I hate surprises.
When you attack a ship, the last thing you want is a surprise. You want rum, gold, and new crew members.
But surprises? They’re usually not good for you.
Especially if they happened to be well-trained and armed.
I hate mercenaries.
“In-coming fire!” cried Jebediah, my quarter-master.
Cannon fire rained down on us, the balls ramming into my brig, rigging it with wounds and killing sailors almost instantly. Wood splintered as one hit a barrel next to me. Our quarry turned to us, slowly, its mast unfolding to welcome the gusts of wind. With an extra push, it sliced through the raging waters and plough into my ship, The Tyrant.
The crew of both ships froze on the impact –
Before the storm let loose.
There was a howl from the ‘captain’ of the other ship, or whichever mercenary had taken that place since there didn’t seem to be a sailing man anywhere aboard the other ship. The ‘captain’ – let’s call him Bob, eh? My hand’s hurting – ran along the banister, to the tip of the prow and leapt onto our ship, a trail of mercenaries running and leaping in after him.
My face still hurts from the damage they did.
I saw Bob slicing through the crowd, men falling like flies before his gleaming sword. I rushed at him. He had his head covered in a hood and veil, and thick leather armour covered his body. Admittedly, he was impressive. The amount of weapons on his body could have killed most men with just a look.
But we are not most men.
He seemed to meet my challenge with grace. There was a lot of… art in the way that he fought. Clean swings, professional movements… he was more of a fencer than a mercenary. Then again, he could have just been showing off. His sword was a heavy Arab type, a Damascus. It swung our thin cutlasses away like it were nothing. He cut my face at a diagonal, I only had a moment to turn away. I abandoned my weapon and grabbed his head, crunching mine into his nose. I heard him gasp, but no howl or shriek escaped him. I wondered if I’d done any damage at all, if the veil was guarded like the rest of his armour.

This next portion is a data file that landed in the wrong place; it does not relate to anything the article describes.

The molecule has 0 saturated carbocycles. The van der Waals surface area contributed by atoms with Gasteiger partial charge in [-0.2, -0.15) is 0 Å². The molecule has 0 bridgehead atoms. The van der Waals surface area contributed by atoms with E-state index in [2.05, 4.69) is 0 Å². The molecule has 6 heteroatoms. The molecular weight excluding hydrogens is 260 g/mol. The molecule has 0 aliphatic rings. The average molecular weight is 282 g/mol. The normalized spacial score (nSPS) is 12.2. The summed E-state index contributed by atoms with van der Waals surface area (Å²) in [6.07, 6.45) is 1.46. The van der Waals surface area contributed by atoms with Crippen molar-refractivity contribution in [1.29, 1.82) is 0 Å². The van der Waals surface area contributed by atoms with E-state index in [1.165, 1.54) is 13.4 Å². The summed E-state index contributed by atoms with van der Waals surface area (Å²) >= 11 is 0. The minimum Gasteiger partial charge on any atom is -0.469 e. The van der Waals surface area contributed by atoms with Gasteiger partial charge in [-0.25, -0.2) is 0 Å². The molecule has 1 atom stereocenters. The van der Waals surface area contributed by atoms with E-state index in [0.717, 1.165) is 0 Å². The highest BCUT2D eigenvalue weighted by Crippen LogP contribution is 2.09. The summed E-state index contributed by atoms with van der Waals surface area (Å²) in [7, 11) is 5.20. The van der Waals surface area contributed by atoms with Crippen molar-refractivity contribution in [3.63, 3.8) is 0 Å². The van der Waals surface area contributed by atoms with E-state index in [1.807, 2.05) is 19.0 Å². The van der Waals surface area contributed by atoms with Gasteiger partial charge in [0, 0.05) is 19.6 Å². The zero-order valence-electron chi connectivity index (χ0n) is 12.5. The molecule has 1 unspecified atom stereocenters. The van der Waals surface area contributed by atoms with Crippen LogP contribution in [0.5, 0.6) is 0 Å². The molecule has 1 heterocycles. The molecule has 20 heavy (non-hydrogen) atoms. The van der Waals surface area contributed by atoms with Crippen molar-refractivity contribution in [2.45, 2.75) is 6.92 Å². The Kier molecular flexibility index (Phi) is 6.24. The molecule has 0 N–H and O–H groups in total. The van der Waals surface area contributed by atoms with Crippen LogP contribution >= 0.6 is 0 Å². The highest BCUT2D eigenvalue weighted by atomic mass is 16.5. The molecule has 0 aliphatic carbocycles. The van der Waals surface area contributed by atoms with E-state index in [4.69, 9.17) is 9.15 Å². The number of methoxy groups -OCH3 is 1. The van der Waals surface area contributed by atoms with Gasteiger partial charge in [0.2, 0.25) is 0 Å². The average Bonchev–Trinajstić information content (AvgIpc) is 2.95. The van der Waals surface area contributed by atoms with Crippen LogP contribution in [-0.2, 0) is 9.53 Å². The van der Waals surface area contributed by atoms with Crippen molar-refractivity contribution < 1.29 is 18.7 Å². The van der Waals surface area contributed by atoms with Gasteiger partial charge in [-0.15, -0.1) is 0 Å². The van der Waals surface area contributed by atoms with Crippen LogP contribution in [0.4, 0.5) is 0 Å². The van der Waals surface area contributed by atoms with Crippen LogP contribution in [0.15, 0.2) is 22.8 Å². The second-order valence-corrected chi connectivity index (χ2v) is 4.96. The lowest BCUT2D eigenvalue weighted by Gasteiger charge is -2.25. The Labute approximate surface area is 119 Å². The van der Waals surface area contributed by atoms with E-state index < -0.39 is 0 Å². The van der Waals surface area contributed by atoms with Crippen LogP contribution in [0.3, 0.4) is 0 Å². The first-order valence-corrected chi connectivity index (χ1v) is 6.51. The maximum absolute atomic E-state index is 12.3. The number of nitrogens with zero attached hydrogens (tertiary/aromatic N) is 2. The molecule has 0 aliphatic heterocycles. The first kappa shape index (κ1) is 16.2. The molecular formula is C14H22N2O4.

Blood darkened the cloth.
Bob sheathed his own weapon and head-butted me the same, taking my shoulders and shifting his slight weight onto be (which was surprising, given his size) and hitting me again. I never knew a man’s head could be so hard.
He caught me in the jaw with a back-handed slap, and swung a kick at my knee. One of the lads must have lunched himself at Bob while I sprawled to the ground, because Bob’s assualt on me had stopped momentarily. Then I saw him, holding the sailor’s head, the lad’s nails digging into Bob’s arms desperately, before Bob swung him overboard. Even if the boy didn’t drown, his neck had probably snapped from the throw.
Bob straddled me pressing his thumbs into my throat. This was the easier way to die, so I didn’t protest too much.
“Stop you’re bloody bollocking!” he barked. There was a gruffness to his voice, but… something else. Something softer. Like his voice wasn’t meant to be gruff, “You ‘ear me? You bloomin’ dandies? Lay off my lads, or you’re captain’ll get it.”
The silence that followed almost surprised me.
“Good sea-dogs,” he huffed, as if exasperated, “Never should’ve come out the Atlantic. Never!” he loosened his grip on my throat.
I took my chance.
Twisting my hips sharply, I threw him off and punched him hard in his face. Again and again and again. There was gristle on his covered face, I could feel it beneath my knuckles. I was about to punch him again, when he caught my fist. I froze for a second, waiting for the next move, fearing for my life all over again (and this is why I write in a diary. Because a book won’t laugh at me. It’s a little sad now that I think about it).